Kevin: A market in equilibrium – just so we get some balance in here – I believe is anything up to 10%. Anything over 10% is probably a touch on the high side. So, 7% is getting up there, but it’s not the highest.
Tell me about the property you chosen in Belmont and why you’ve chosen it.
Shannon: That one there, Kevin, it’s 13 Crestmead Place at Belmont. It’s being marketed by Purple Bricks. It’s a cul-de-sac position, but I think it’s getting pretty close towards land value there, and I think, with its cul-de-sac position, it might open itself up to a knockover. There’s no demolition control and we could build a contemporary house and manufacture some equity.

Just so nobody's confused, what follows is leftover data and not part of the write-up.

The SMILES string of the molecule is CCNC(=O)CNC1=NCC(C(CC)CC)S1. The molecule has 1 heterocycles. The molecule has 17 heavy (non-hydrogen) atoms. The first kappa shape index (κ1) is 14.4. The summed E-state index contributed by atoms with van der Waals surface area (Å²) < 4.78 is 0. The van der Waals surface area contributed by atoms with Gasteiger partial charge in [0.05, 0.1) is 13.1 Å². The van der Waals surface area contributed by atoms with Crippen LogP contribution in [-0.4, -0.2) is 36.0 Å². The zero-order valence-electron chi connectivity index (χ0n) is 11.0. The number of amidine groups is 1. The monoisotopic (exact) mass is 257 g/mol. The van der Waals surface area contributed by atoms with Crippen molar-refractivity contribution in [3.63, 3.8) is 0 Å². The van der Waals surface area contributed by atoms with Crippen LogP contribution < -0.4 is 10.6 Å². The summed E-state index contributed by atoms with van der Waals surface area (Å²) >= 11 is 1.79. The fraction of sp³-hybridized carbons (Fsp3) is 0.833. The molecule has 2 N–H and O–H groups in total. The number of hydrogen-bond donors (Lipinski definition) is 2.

Kevin: Was the fact that is was listed with Purple Bricks any sort of an attraction, or what did that tell you about the property and the seller?
Shannon: I’m a big fan of selling agents being a big guide to how suburbs perform and how houses perform. And with Purple Bricks, I think I can take my chances a little bit more with some previous experience of negotiation.
Kevin: What do you mean?
Shannon: I think it’s more of a volume model – less attention to detail and you can probably get a better result for the buyer.
Kevin: Yeah, the business model for Purple Bricks, just to explain again, is that the owner of the property will actually pay a listing fee. So, it’s not a success fee. It’s not a selling fee. It’s a fee to list. It’s around about $4500, and whether or not you sell, you still pay that fee.
So, the quality of the agent is probably one of the determining factors. Is that what you’re leading to there?
Shannon: That’s what I was trying to say, yes, in fewer words.
Kevin: I thought it might be.